Some of the considerations when determining how much to ask for in regards to lost wages include:

  • Were you regularly employed by someone other than yourself? This is the easiest situation to calculate, as it is based on your rate of pay and the hours you normally work. Your employer can verify this amount for you. If you were self-employed or worked irregularly, the task of proving how much money you lost from missing work becomes a lot more difficult. Some ways this can be done is to demonstrate, on average, how much money you made within a certain time frame before the injury through your tax returns, as well as copies of calendars and other documentation showing appointments and opportunities you missed while injured.
  • Were you able to return to the job you previously held, working in the same position and performing the tasks that you did before? The more impact the injury has on your life, the higher the value of your case. If you were forced to accept a lower-paying position or to change careers due to the injury, this must be factored in. If you are permanently disabled from the injury and unable to work any type of job, you can claim loss of future earning capacity, which will be determined in part by how much you were earning before the injury, your age at the time of the injury, as well as your skill level and education.

Factor 4: Permanent Injuries

The presence of a permanent injury is one factor that will cause the potential for a high settlement to increase significantly. Back and neck injuries—even those that seem less serious—often produce long-lasting or permanent effects that can impact all facets of your life. While receiving treatment for your injuries, you should ask the doctor treating you how high the likelihood is that you will suffer recurring or degenerative issues due to your injury. If the likelihood is high, you can request that the doctor take note of it in your records.

When establishing the value of your claim, multipliers are used to reflect the severity of the injury and the likelihood of long-term or residual impacts. The more severe the injury, the higher the multiplier. Injuries that are deemed permanent often result in the highest multiplier, meaning that more money is required to treat them. The following conditions increase the multiplier and, therefore, the value of your claim:

  • The amount of pain associated with your injury
  • How long and invasive the treatment of your injury will be
  • How long the recovery period for your injury will be
  • The more serious and visible the permanent effect of your injury is

Because permanent injuries may result in the loss of future income and opportunities in addition to having a profound impact on your personal life, cases involving permanent injuries often bring some of the highest settlements.

Factor 5: Emotional Impact

The impacts of an injury aren’t just physical or financial. Suffering a neck or back injury in a car accident can cause serious emotional implications, as well. Although pain and suffering-type damages, often referred to as non-economic damages, are often the hardest to calculate—as it’s hard to put a dollar amount on emotional well-being—they often make up the largest part of the personal injury settlement, as well. Some common types of non-economic damages that reflect the emotional impacts of being injured in an accident include:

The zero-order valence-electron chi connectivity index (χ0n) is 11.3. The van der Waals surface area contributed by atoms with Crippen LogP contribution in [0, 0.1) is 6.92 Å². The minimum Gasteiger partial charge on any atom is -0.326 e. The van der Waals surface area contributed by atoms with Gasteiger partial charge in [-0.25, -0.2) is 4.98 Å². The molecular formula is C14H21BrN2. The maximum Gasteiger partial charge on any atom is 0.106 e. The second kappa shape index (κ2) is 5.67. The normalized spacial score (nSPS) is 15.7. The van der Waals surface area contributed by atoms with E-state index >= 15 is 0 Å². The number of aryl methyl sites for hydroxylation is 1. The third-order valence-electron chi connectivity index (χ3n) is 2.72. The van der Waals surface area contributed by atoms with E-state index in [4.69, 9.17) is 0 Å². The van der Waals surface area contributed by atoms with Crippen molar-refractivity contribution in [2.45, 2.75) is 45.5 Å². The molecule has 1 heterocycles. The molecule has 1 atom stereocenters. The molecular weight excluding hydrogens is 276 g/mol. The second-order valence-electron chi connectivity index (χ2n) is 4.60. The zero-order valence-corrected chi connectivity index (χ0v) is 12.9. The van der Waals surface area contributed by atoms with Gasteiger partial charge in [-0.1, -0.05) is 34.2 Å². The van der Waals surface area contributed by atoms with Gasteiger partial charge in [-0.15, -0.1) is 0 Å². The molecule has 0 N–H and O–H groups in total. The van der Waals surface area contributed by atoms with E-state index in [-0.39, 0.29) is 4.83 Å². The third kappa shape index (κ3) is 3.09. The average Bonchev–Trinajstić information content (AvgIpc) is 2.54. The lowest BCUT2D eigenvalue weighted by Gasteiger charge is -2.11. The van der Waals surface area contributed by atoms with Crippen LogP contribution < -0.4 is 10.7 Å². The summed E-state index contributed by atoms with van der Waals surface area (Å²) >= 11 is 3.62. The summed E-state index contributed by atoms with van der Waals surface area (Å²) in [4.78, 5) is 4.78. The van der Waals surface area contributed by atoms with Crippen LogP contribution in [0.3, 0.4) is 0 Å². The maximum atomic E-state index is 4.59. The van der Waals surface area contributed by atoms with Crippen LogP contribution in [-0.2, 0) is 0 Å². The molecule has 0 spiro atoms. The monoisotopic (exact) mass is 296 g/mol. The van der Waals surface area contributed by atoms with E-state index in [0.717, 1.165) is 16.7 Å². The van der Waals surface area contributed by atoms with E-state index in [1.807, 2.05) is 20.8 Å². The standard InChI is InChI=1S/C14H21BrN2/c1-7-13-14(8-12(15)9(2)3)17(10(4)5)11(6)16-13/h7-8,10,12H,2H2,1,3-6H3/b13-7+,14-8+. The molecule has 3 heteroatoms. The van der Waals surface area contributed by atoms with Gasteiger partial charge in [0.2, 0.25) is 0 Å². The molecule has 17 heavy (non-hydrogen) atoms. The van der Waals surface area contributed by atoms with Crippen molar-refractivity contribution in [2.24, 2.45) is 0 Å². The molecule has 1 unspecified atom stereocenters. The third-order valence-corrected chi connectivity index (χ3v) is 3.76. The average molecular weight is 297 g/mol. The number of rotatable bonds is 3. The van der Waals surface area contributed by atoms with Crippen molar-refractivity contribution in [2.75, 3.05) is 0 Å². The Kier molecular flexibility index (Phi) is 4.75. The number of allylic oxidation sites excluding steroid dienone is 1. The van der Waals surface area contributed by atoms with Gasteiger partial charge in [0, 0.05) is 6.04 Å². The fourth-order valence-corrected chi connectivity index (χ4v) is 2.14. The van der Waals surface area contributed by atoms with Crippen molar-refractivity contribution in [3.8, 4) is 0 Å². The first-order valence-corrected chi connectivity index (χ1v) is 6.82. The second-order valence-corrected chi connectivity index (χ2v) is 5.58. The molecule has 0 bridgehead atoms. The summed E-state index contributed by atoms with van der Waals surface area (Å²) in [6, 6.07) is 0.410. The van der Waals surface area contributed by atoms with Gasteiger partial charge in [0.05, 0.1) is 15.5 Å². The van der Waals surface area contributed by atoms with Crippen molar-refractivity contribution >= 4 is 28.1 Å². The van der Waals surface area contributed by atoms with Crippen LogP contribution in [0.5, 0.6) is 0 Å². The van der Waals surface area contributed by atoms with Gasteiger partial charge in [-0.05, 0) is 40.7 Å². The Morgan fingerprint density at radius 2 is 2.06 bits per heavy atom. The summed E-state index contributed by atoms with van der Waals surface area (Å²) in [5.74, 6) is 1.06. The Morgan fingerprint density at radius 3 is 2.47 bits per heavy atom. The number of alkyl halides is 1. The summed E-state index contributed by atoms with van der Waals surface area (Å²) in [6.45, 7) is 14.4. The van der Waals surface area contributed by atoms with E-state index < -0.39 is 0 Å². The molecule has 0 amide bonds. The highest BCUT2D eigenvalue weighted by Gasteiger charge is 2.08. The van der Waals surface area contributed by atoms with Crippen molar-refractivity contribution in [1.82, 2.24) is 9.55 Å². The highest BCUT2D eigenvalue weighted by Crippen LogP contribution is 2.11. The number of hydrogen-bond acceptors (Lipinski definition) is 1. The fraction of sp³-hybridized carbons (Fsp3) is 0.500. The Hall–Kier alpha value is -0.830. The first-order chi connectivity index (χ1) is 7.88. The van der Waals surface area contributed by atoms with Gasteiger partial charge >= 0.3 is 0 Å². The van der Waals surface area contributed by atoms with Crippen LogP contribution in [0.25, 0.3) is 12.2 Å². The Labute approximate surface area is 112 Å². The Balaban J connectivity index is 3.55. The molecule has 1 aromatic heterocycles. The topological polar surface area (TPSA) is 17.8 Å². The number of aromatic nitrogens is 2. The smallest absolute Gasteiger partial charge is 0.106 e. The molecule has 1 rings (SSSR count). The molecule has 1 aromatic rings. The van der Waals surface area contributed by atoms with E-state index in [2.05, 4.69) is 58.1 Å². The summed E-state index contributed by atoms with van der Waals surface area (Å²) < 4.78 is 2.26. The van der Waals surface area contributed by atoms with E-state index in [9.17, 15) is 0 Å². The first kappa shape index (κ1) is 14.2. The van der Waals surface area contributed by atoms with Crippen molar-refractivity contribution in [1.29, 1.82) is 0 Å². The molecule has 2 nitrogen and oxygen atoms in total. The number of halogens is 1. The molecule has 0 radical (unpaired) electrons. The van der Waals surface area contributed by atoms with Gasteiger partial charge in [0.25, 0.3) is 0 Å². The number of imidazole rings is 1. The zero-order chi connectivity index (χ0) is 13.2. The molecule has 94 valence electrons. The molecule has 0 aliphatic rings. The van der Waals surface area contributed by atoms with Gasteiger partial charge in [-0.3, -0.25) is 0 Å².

• Pain and suffering
  • Emotional anguish
  • Loss of consortium, which is the loss of physical and emotional companionship suffered by the spouse of a severely injured person
  • Loss of enjoyment of life, which refers to activities that you previously enjoyed but can no longer do due to the severity of your injuries
  • Humiliation due to altered body image and the inability to perform tasks that you were formerly skilled at

Non-economic damages are generally proven not by what the person can do now, but by what he or she used to be able to do but can no longer do. These damages are a reflection of the parts of a person’s daily life and what defines that person’s self-image that often aren’t thought too much about until the person is no longer able to participate in those activities. For example, let’s say you and your partner loved to dance before you suffered your injury. Perhaps that was your favorite pastime and your way of socializing as a couple with others.

If your back and neck injury renders you unable to dance again, it not only takes from you an enjoyable hobby, but also takes the enjoyment of time spent together from your spouse. It can make you feel isolated from each other as well as from your social group. It can make you feel ashamed of how you look or move now that you are unable to obtain the physical exercise and the emotional satisfaction that the activity used to provide. This is just one example of the pervasive impacts of long-term injuries.

Typically, non-economic damages are calculated using the multiplier previously described. The more serious the injury, the higher these damages will generally be.

Establishing the Value of Your Claim

All of the above factors are taken into consideration when establishing the value of your claim. Your attorney can assist you in determining your case’s value and can explain more thoroughly how these factors come into play in your situation.

Please note that other factors may influence any settlement you may receive, including whether you had any liability in the accident, the types of damages you can recover, the testimony of medical experts or witnesses to your accident, how much litigation will cost the defendant, how patient you are willing to be while your attorney works on negotiating your settlement, and the availability of insurance resources. Insurance is an important factor, as this determines how much money is actually available for a settlement payout.

If you need more information about how to determine the value of your personal injury claim or for answers to your legal questions regarding personal injury and the options that are available to you, call a car accident lawyer.


6350 Presidential Court
Fort Myers, FL 33919
(239) 360-5127